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The Eastern Curlew

Who is the eastern curlew?

Here in Australia, many people are familiar with bush-stone curlews. Their eerie cries have been haunting campers nation-wide for many years. However, another species of curlew – the eastern curlew – is significantly less well-known and prevalent.

Eastern curlews are the largest wader bird in Australia. They have a very distinctive beak which is long and curves downwards, making them easy to spot. The birds can be seen stalking slowly through mudflats and wetland areas, foraging food from the surface or probing deep in the mud or sand with their long bills.

However, perhaps the most interesting thing that sets the eastern curlew apart from the bush-stone curlew is its massive migration. This species, and other migratory shorebird species, fly from northern China or Russia all the way through Asia across the Pacific Ocean to Australia, and sometimes even further, to New Zealand.

Over the course of its yearly migration, a single eastern curlew can fly more than 20,000 kilometres on a return trip, sometimes flying for days at a time without a break.

If an eastern curlew lives for 20 years, it will have flown a distance roughly equivalent to the distance between Earth and the moon.

Why are we worried about them?

Unlike many birds, the eastern curlew can't glide. This means that for stretches of its journey to breeding grounds in the north, the eastern curlew flaps continuously for days on end, not stopping for food or rest. After thousands of kilometres of flying the eastern curlew loses 40% to 70% of its body weight, and its muscles begin to be digested for energy. The bird must stop at a feeding ground to rebuild muscle and fat – this is called ‘roosting’. In order to continue the migration, the shorebirds need to greatly increase their body weight by feasting during these roosting stopovers. If they don’t build up enough body fat/energy, the birds may die on the next leg of their migration.

Unfortunately, many of the roosting areas throughout Asia and Australia have been heavily impacted by coastal development. Roosting grounds, including coastal wetlands and muddy intertidal zones, have been destroyed, leading to a massive decline in the number of eastern curlews, as well as other shorebirds.

Eastern curlews are now listed as Endangered in the Nature Conservation Act 1992 and Critically Endangered in the Environment Protection and Biodiversity Conservation (EPBC) Act 1999. They are protected under:

  • Japan-Australia Migratory Bird Agreement
  • China-Australia Migratory Bird Agreement
  • Republic of Korea-Australia Migratory Bird Agreement
  • Convention on the Conservation of Migratory Species of Wild Animals (Bonn Convention)
  • Ramsar Convention on Wetlands

About 75% of the world’s curlews winter in Australia, so we have a particular responsibility to protect them to the best of our ability.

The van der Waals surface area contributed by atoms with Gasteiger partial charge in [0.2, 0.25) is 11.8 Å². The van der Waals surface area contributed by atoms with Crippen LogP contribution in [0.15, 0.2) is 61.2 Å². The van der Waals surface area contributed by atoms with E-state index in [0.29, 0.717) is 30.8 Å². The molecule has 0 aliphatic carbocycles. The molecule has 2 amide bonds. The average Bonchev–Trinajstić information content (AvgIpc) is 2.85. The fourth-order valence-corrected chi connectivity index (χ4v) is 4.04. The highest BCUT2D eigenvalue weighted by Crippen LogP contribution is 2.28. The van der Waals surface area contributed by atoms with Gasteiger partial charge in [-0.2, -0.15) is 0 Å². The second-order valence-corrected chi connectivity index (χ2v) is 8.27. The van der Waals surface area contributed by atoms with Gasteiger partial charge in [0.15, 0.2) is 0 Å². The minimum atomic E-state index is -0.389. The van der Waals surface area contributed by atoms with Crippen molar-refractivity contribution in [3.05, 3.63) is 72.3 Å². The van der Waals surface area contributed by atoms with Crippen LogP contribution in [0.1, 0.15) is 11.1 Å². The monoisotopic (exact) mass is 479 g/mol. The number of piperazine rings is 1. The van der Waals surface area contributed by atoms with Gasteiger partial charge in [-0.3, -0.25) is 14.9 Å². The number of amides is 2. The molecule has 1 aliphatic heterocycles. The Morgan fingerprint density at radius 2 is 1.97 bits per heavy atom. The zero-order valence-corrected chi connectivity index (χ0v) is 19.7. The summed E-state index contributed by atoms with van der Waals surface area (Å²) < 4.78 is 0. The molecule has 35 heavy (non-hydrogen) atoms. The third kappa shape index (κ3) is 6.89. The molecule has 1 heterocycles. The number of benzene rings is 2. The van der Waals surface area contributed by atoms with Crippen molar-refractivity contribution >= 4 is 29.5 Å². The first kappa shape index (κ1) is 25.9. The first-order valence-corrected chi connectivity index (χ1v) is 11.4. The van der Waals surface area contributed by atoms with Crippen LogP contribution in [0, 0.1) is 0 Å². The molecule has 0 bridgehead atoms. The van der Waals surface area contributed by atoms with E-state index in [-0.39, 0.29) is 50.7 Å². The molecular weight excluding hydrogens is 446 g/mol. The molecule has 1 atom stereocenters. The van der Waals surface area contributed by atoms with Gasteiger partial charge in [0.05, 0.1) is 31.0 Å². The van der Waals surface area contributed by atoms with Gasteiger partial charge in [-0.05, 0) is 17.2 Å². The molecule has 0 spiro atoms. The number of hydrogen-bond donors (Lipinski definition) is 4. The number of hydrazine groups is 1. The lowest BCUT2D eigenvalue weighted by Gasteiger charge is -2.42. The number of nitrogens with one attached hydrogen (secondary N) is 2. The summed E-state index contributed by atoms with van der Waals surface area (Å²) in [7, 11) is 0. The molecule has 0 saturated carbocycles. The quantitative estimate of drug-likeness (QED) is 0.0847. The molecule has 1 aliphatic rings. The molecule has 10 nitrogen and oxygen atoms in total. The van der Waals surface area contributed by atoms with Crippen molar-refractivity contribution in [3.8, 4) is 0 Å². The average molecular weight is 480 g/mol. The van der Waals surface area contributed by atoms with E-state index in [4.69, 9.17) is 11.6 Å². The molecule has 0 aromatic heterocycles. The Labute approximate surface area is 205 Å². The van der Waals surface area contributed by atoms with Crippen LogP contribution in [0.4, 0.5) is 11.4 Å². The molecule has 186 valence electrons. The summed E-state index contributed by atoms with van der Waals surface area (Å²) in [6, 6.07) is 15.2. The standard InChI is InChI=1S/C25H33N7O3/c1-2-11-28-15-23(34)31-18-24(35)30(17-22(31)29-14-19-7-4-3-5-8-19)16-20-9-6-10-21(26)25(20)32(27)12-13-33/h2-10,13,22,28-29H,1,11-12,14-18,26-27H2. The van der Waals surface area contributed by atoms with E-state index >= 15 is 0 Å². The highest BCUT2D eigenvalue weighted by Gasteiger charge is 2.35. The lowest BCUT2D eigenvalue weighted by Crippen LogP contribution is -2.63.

The effect of disturbances

We know it is important that all migratory shorebirds put on as much weight as they can while they’re roosting. Disturbance has been identified as one of the major threats to shorebirds at all high tide roosting areas in the Mackay region which are in proximity to urban areas.

The effect of this disturbance is to reduce the amount of resting time the birds have, forcing them to use excessive energy at a time when they need to maximise their reserves for migration. This can cause their migration to fail or reduce their ability to breed at the end of migration.

What can we do?

The most important thing that you can do to help is to stay well away from roosting shorebirds, and make sure to always use a leash when walking dogs. Every time shorebirds are forced to take flight, they burn vital energy. Unfortunately, few are aware of the impact that people and dogs can have when they walk near shorebirds. Spread this information, particularly with your friends and family that enjoy walking on the beach.

  • Avoid driving any type of vehicle, flying drones or operating any recreational devices near shorebirds. Imagine an eastern curlew confronting a kite surfer for the first time; it probably thinks it is the biggest predator it has ever seen!
  • Don't drive along the beach at high tide or above the high-water mark — you may destroy shorebird nests.
  • If you are fishing from a sandbar, stand as far away as possible from where the birds are gathered.
  • Feral animals can kill shorebirds — you can report any sightings of feral animals to the council or contact the Department of Agriculture and Fisheries on 13 25 23.
  • Consider how your actions may disturb shorebirds. This can include where you set up camp or a simple stroll through a roost site at high tide.
  • Prevent pollution — remember that birds are heavily impacted by eating plastic, accidentally mistaking it for food.

The life of an Eastern Curlew

After six months of feeding, on the mud and the sand

There are urges inside, telling me to leave this fair land

It’s all part of my life, that’s annually planned

Must be patient and wait, for the biological command

When the weather is right, I’ll set off with the rest

Each one of us knows, which direction is best

But our experience and skill will be put to the test

To arrive safely home and organise somewhere to nest

Daryl Barnes

Crazy Bird Stories

This project is supported by Reef Catchments, through funding from the Australian Government’s National Landcare Program.